CORNWALL – Eighty-four days into the job, Cornwall Fire Chief Pierre Voisine joked “who’s counting…it’s been a great 84 days.”
But his tone quickly turned serious. “Now’s the time to get to work…to re-engineer this fire service,” Fire Chief Pierre Voisine told councillors as he presented a “high level” explanation of implementing the plan.
The chief pushed to move ahead “as quickly as possible” to hire the four vacant firefighting positions characterizing it as “low-hanging fruit” in the plan that makes dozens of recommendations.
So far in 2015, the fire department is at 85 per cent of this year’s overtime budget. “Financially we’re already in a bit of a bind,” the chief said, though he hopes to correct that through the balance of 2015.
The chief said firefighters are working a 57 hour work week, a highly unusual situation compared to other places in Ontario. “In this business that’s not a a good thing. Mistakes on the fire ground (tired workers) are costly,” said Voisine.
The chief said the master plan suggests a ratio which can only be accomplished by reinstatement of four firefighters – one in every platoon.
There is actually five vacant positions because one fireman is off on long term illness.
Coun. Carilyne Hebert, with support of Coun. Bernadette Clement, presented a motion to break policy and deal with the hiring Monday night. It needed a two-thirds majority, which it received from council.
But the majority of councillors were not warm to the quick hiring. Coun. David Murphy said he wasn’t ready to make a snap decision on something that could cost the city roughly $300,000.
“If I’m lacking sleep and I make a few typos (at work) that’s one thing,” Coun. Carilyne Hebert said, suggesting the hires need to happen now for the safety of the community.
Coun. Maurice Dupelle said he wanted more information including where the overtime costs were coming from. “I’m not ready to make a $300,000 decision with half the information.”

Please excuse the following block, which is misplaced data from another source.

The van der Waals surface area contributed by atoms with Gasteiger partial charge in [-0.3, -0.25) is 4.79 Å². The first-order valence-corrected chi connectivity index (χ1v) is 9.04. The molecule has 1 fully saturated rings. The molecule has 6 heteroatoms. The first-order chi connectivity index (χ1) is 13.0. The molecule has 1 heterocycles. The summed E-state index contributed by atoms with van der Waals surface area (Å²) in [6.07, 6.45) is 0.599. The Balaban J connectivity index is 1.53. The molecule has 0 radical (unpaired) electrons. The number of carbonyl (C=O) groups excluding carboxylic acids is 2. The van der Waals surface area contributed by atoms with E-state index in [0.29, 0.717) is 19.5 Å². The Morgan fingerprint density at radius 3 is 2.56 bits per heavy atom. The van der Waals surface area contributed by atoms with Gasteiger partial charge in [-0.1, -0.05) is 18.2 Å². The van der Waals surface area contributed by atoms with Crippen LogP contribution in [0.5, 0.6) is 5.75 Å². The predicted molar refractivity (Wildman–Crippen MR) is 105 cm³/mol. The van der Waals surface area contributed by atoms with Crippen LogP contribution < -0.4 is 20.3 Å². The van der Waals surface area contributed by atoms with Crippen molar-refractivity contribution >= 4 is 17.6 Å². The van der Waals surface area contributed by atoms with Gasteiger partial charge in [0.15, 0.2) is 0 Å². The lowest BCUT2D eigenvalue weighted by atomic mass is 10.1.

“We simply don’t have the numbers, we simply don’t have the facts,” Coun. Brock Frost said in siding with Dupelle and Murphy.
Coun. Bernadette Clement remarked about it being a “big 84 days” for the fire chief, and the fire service is something council has “worried” about. “When the chief comes after 84 days and he says ‘we’re carrying that liability,’ I get nervous,” the lawyer said. She supported Coun. Hebert’s plan.
Coun. Mark MacDonald took exception to what transpired around the council table asking if administration knew the chief would be asking for an accelerated hiring plan. CAO Norm Levac said the only plan on Monday was to receive the Fire Master Plan.
In the end, a majority of councillors voted to hire the four firefighters after Coun. Brock Frost changed his position after hearing his peers.
Balance of Fire Master Plan
The Fire Master Plan also has recommendations on improving the service including “a lot of work to be done” when it comes to administration, the chief said.
“We are creating our policy suite, redefining our core services…and we’ll take care of our people,” he said.
As for fire prevention, focus will be on the most vulnerable citizens, especially in high-rises.
The chief said a recurring problem is making sure the city is not left with the building stock that it currently has. Cornwall traditionally has many wood-framed, war-time era homes that were built closely together.
The regulations will also have a Fire Prevention Policy, “something that’s never been done.”
In keeping with the plan on the council agenda, the balance of the plan will be discussed Sept. 14.
The fire chief was concerned that after hiring the firefighters there will also be training, meaning current workers will continue to pull 57 hour work weeks until the new recruits are ready to work.